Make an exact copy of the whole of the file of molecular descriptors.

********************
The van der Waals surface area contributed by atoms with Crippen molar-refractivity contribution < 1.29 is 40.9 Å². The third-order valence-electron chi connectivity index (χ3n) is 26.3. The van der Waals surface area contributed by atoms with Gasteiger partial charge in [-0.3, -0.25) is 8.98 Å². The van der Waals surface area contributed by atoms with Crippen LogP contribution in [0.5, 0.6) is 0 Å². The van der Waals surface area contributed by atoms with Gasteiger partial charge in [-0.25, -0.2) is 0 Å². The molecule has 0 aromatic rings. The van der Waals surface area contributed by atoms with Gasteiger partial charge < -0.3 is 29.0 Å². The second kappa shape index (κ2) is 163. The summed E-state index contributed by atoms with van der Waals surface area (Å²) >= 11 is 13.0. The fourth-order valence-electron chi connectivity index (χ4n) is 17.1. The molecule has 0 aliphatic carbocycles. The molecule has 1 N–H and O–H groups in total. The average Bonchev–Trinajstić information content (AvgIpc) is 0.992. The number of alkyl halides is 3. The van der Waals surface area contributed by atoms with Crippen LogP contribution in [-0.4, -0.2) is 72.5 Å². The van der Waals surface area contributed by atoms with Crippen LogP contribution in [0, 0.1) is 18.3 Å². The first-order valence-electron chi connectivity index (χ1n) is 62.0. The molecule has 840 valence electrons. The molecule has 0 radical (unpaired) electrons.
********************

The van der Waals surface area contributed by atoms with Crippen molar-refractivity contribution < 1.29 is 40.9 Å². The third-order valence-electron chi connectivity index (χ3n) is 26.3. The van der Waals surface area contributed by atoms with Gasteiger partial charge in [-0.3, -0.25) is 8.98 Å². The van der Waals surface area contributed by atoms with Crippen LogP contribution in [0.5, 0.6) is 0 Å². The van der Waals surface area contributed by atoms with Gasteiger partial charge in [-0.25, -0.2) is 0 Å². The molecule has 0 aromatic rings. The van der Waals surface area contributed by atoms with Gasteiger partial charge < -0.3 is 29.0 Å². The second kappa shape index (κ2) is 163. The summed E-state index contributed by atoms with van der Waals surface area (Å²) >= 11 is 13.0. The fourth-order valence-electron chi connectivity index (χ4n) is 17.1. The molecule has 0 aliphatic carbocycles. The molecule has 1 N–H and O–H groups in total. The average Bonchev–Trinajstić information content (AvgIpc) is 0.992. The number of alkyl halides is 3. The van der Waals surface area contributed by atoms with Crippen LogP contribution in [-0.4, -0.2) is 72.5 Å². The van der Waals surface area contributed by atoms with Crippen LogP contribution in [0, 0.1) is 18.3 Å². The first-order valence-electron chi connectivity index (χ1n) is 62.0. The molecule has 840 valence electrons. The molecule has 0 radical (unpaired) electrons.